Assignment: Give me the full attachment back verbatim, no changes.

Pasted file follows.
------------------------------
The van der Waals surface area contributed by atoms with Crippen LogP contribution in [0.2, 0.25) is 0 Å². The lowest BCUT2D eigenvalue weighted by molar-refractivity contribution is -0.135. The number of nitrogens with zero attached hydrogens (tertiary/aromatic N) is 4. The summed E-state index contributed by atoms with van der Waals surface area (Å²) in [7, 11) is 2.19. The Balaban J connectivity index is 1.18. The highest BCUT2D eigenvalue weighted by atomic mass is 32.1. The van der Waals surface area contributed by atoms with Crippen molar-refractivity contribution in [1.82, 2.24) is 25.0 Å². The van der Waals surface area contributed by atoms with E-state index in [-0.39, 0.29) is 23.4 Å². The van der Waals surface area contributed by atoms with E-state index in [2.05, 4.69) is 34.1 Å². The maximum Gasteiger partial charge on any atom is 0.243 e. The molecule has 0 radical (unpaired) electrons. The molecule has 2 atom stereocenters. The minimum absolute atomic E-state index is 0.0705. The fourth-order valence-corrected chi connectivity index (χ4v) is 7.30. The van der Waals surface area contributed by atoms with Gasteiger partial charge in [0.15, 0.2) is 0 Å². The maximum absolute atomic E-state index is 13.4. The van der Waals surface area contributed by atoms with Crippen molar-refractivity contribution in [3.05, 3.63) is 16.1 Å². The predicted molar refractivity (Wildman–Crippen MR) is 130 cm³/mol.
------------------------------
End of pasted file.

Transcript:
The van der Waals surface area contributed by atoms with Crippen LogP contribution in [0.2, 0.25) is 0 Å². The lowest BCUT2D eigenvalue weighted by molar-refractivity contribution is -0.135. The number of nitrogens with zero attached hydrogens (tertiary/aromatic N) is 4. The summed E-state index contributed by atoms with van der Waals surface area (Å²) in [7, 11) is 2.19. The Balaban J connectivity index is 1.18. The highest BCUT2D eigenvalue weighted by atomic mass is 32.1. The van der Waals surface area contributed by atoms with Crippen molar-refractivity contribution in [1.82, 2.24) is 25.0 Å². The van der Waals surface area contributed by atoms with E-state index in [-0.39, 0.29) is 23.4 Å². The van der Waals surface area contributed by atoms with E-state index in [2.05, 4.69) is 34.1 Å². The maximum Gasteiger partial charge on any atom is 0.243 e. The molecule has 0 radical (unpaired) electrons. The molecule has 2 atom stereocenters. The minimum absolute atomic E-state index is 0.0705. The fourth-order valence-corrected chi connectivity index (χ4v) is 7.30. The van der Waals surface area contributed by atoms with Gasteiger partial charge in [0.15, 0.2) is 0 Å². The maximum absolute atomic E-state index is 13.4. The van der Waals surface area contributed by atoms with Crippen molar-refractivity contribution in [3.05, 3.63) is 16.1 Å². The predicted molar refractivity (Wildman–Crippen MR) is 130 cm³/mol.